Introduction

Plextor's strength lies in performance and quality. As we saw with the M3 Pro, they have a firmware team capable of delivering top-of-the-class performance: The M3 Pro was easily the fastest Marvell 88SS9174 based SSD and overall it was one of the fastest SATA 6Gbps SSDs we have ever tested. When looking at NewEgg reviews, Plextor's SSDs have only few one or two-egg reviews, which speaks for many satisfied customers. With the performance and quality combo, Plextor's SSDs are not as price competitive as some other SSDs are, although Plextor is aiming for wider audience with the M5S

Due to our positive experience with Plextor's SSDs, I've been super excited about the M3 Pro's successor: the M5 Pro. Plextor is the first SSD manufacturer to use Marvell's new 88SS9187 controller, which is paired with Toshiba's brand new 19nm Toggle-Mode MLC NAND. I can't lie, I've been looking forward to reviewing the M5 Pro for quite a while. Ever since the M3 Pro review, I've been waiting for something faster. The M5S was merely an incremental update with different NAND and new firmware; it didn't bring any major performance improvements. The M5 Pro should eliminate the possible bottlenecks created by Marvell's 9174 but as there are currently no other Marvell 9187 based SSDs (OCZ Vertex 4 and Agility 4 may be, but there hasn't been any confirmation on the exact silicon), it's rather hard to know what to expect. Given the performance of the M3 Pro, the bar has been set high and if the M5 Pro is faster than M3 Pro,  we may be looking at the fastest SATA 6Gbps SSD on the market. Lets start off with the specifications:

 
Plextor M5 Pro Specifications
Model PX-128M5P PX-256M5P PX-512M5P
Controller Marvell 88SS9187
NAND Toshiba 19nm Toggle-Mode MLC NAND
Raw NAND Capacity 128GiB 256GiB 512GiB
User Capacity 119.2GiB 238.5GiB 476.9GiB
Number of NAND Packages 8 8 8
Number of Die per Package 2 4 8
Sequential Read 540MB/s 540MB/s 540MB/s
Sequential Write 340MB/s 450MB/s 450MB/s
4K Random Read 91K IOPS 94K IOPS 94K IOPS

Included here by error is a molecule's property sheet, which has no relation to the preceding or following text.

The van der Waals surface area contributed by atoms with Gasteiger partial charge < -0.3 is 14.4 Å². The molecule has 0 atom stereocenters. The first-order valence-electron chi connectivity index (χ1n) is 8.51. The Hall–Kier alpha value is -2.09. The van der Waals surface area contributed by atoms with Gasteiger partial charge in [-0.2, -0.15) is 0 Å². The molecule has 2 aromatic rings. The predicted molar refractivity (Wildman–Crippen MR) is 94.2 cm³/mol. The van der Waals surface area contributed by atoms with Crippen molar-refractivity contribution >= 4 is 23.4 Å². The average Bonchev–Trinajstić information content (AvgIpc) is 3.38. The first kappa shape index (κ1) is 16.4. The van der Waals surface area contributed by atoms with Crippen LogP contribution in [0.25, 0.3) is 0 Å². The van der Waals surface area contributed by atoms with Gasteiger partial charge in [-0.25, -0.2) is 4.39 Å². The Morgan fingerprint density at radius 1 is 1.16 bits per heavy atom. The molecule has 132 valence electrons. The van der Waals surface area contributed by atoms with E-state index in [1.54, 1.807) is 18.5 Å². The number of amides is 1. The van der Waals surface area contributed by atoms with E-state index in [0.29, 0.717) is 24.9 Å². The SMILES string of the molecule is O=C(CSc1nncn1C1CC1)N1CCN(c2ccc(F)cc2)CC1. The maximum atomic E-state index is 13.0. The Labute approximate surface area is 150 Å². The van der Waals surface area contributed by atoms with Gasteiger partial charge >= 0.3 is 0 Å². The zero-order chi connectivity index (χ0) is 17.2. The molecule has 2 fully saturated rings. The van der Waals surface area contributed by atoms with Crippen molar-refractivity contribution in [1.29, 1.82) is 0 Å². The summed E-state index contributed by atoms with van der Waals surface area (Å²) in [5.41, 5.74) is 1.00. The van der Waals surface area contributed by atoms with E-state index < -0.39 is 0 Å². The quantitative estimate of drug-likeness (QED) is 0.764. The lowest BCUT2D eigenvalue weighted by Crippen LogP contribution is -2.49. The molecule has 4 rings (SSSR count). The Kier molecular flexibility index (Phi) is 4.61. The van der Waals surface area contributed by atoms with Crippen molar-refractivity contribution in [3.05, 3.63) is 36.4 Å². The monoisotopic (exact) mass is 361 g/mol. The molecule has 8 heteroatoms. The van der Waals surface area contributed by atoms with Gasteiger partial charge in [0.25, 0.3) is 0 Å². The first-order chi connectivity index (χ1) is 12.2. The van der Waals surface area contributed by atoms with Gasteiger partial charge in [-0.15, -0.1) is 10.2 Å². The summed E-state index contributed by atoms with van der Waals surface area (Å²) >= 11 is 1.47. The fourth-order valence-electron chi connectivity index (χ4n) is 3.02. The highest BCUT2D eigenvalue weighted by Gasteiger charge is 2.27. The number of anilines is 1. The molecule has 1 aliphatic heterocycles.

4K Random Write 82K IOPS 86K IOPS 86K IOPS
Cache (DDR3) 256MB 512MB 768MB
Warranty 5 years

Plextor doesn't offer a 64GB M5 Pro at all. There was no 64GB M3 Pro either, so this is hardly a surprise. 60/64GB SSDs are more about price because the limited NAND bandwidth is already a bottleneck and users buying such small SSDs are already making a compromise. With 128GB SSDs selling for less than $100, I see no point in buying a 60/64GB SSD anyway - you get twice the capacity and much better performance for only $10-$40 more. On the other hand, there is no 512GB SKU in the M5S lineup, so you need to jump for the M5 Pro if you need more than 256GB.

NewEgg Price Comparison (8/31/2012)
  64GB 128GB 256GB 512GB
Plextor M5 Pro N/A $190 (MSRP) $320 (MSRP) $650 (MSRP)
Plextor M5S $70 $85 $200 N/A
Plextor M3 Pro N/A $160 $270 $650
Plextor M3 N/A $130 $250 $400
Crucial m4 $73 $110 $210 $400
Intel 520 Series $100 $132 $230 $500
Samsung 830 Series $85 $119 $230 $570
OCZ Vertex 3 $70 $85 $180 $500
OCZ Vertex 4 $65 $110 $190 $530

US availability has been delayed until mid-September, so all we have for now are the manufacturer suggested retail prices (MSRPs). Usually MSRPs are noticeably higher than what street prices end up being but the M5 Pro is definitely not cheap. My guess is that the M5 Pro will take the price points of M3 Pro once it becomes available as that is what happened with the M5S and M3. However, the M3 Pro is not very affordable when compared to other SSDs, so you'll have to pay a premium if you want Plextor's Pro SSD. 

Inside the M5 Pro and Test Setup
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  • scottwilkins - Friday, August 31, 2012 - link

    @bji: while not "immature", SSD is stil much younger than Winchester drive technology.

    @sheh: I wouldn't keep data on a Winchester longer than I would on an SSD. IMHO.